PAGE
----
Just ask Michael Anderson at the St. Charles Exchange in Louisville, Kentucky. Anderson mixes with a style to match the elegant historicism of the setting. Mixing with other spirits in bourbon country is hard enough—“if you can’t speak bourbon in this city, you’re going nowhere”—but Anderson’s a master of spirits. And not only did he get us to swoon without any pink or bubbles, he did it with things like mezcal, gin, and tequila, all the while keeping a greater emphasis on balance, and a stern hand with sugar. “Sugar is a tool; it’s part of a balance. If you build a cocktail around sugar, rather than using sugar to build a cocktail, that’s not necessarily going to be a recipe for success.”

La Sangre y la Playa- Herradura Reposado, Punt es Mes, Blood Orange Juice, Luxardo Amaretto, Cherry Heering, and Vida del Maguey Mezcal Spray

La Sangre y la Playa- Herradura Reposado, Punt es Mes, Blood Orange Juice, Luxardo Amaretto, Cherry Heering, and Vida del Maguey Mezcal Spray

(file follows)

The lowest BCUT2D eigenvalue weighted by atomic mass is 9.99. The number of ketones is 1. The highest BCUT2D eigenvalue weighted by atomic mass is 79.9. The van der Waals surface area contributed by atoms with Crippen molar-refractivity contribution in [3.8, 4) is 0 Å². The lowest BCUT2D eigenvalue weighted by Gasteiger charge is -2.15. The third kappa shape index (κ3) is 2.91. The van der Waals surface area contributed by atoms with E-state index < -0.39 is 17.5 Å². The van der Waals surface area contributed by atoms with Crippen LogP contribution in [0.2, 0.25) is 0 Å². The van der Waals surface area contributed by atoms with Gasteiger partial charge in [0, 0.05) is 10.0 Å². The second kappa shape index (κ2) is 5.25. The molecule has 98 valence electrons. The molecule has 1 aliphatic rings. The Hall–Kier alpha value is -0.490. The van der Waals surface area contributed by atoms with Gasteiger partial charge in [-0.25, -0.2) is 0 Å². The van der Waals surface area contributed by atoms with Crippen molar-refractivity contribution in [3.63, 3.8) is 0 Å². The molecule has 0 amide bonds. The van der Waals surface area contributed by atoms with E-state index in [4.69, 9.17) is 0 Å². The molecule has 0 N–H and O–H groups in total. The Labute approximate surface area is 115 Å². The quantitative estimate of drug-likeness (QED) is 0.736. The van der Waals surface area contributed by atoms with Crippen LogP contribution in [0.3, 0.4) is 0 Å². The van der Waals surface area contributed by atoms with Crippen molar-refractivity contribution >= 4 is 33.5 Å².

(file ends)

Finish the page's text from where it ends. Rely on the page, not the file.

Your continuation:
PASTE CAPTION

La Sangre y la Playa- Herradura Reposado, Punt es Mes, Blood Orange Juice, Luxardo Amaretto, Cherry Heering, and Vida del Maguey Mezcal Spray

20th Century- Tanqueray Malacca Gin, Crème de Cacao, Kina l'Avion d'Or Quinquina, and Lemon Juice

20th Century- Tanqueray Malacca Gin, Crème de Cacao, Kina l'Avion d'Or Quinquina, and Lemon Juice

20th Century- Tanqueray Malacca Gin, Crème de Cacao, Kina l'Avion d'Or Quinquina, and Lemon Juice

20th Century- Tanqueray Malacca Gin, Crème de Cacao, Kina l'Avion d'Or Quinquina, and Lemon Juice

Mixologist Michael Anderson of St. Charles Exchange – Louisville, KY

Mixologist Michael Anderson of St. Charles Exchange – Louisville, KY